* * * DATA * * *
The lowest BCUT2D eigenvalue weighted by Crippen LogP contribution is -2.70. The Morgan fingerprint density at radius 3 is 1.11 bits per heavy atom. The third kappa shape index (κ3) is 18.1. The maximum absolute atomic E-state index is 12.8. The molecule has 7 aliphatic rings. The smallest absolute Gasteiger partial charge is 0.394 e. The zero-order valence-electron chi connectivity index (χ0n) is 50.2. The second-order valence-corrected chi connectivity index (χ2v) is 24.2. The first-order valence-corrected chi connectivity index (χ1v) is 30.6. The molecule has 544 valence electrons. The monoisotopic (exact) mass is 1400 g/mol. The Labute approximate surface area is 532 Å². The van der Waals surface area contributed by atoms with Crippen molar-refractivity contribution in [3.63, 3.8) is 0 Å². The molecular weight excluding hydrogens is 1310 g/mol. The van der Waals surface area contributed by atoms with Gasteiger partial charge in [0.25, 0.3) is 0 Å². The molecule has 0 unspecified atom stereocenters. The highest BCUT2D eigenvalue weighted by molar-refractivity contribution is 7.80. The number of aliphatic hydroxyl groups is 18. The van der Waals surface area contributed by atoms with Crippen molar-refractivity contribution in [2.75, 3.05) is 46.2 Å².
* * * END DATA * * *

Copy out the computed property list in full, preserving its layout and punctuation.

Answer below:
The lowest BCUT2D eigenvalue weighted by Crippen LogP contribution is -2.70. The Morgan fingerprint density at radius 3 is 1.11 bits per heavy atom. The third kappa shape index (κ3) is 18.1. The maximum absolute atomic E-state index is 12.8. The molecule has 7 aliphatic rings. The smallest absolute Gasteiger partial charge is 0.394 e. The zero-order valence-electron chi connectivity index (χ0n) is 50.2. The second-order valence-corrected chi connectivity index (χ2v) is 24.2. The first-order valence-corrected chi connectivity index (χ1v) is 30.6. The molecule has 544 valence electrons. The monoisotopic (exact) mass is 1400 g/mol. The Labute approximate surface area is 532 Å². The van der Waals surface area contributed by atoms with Crippen molar-refractivity contribution in [3.63, 3.8) is 0 Å². The molecular weight excluding hydrogens is 1310 g/mol. The van der Waals surface area contributed by atoms with Gasteiger partial charge in [0.25, 0.3) is 0 Å². The molecule has 0 unspecified atom stereocenters. The highest BCUT2D eigenvalue weighted by molar-refractivity contribution is 7.80. The number of aliphatic hydroxyl groups is 18. The van der Waals surface area contributed by atoms with Crippen molar-refractivity contribution in [2.75, 3.05) is 46.2 Å².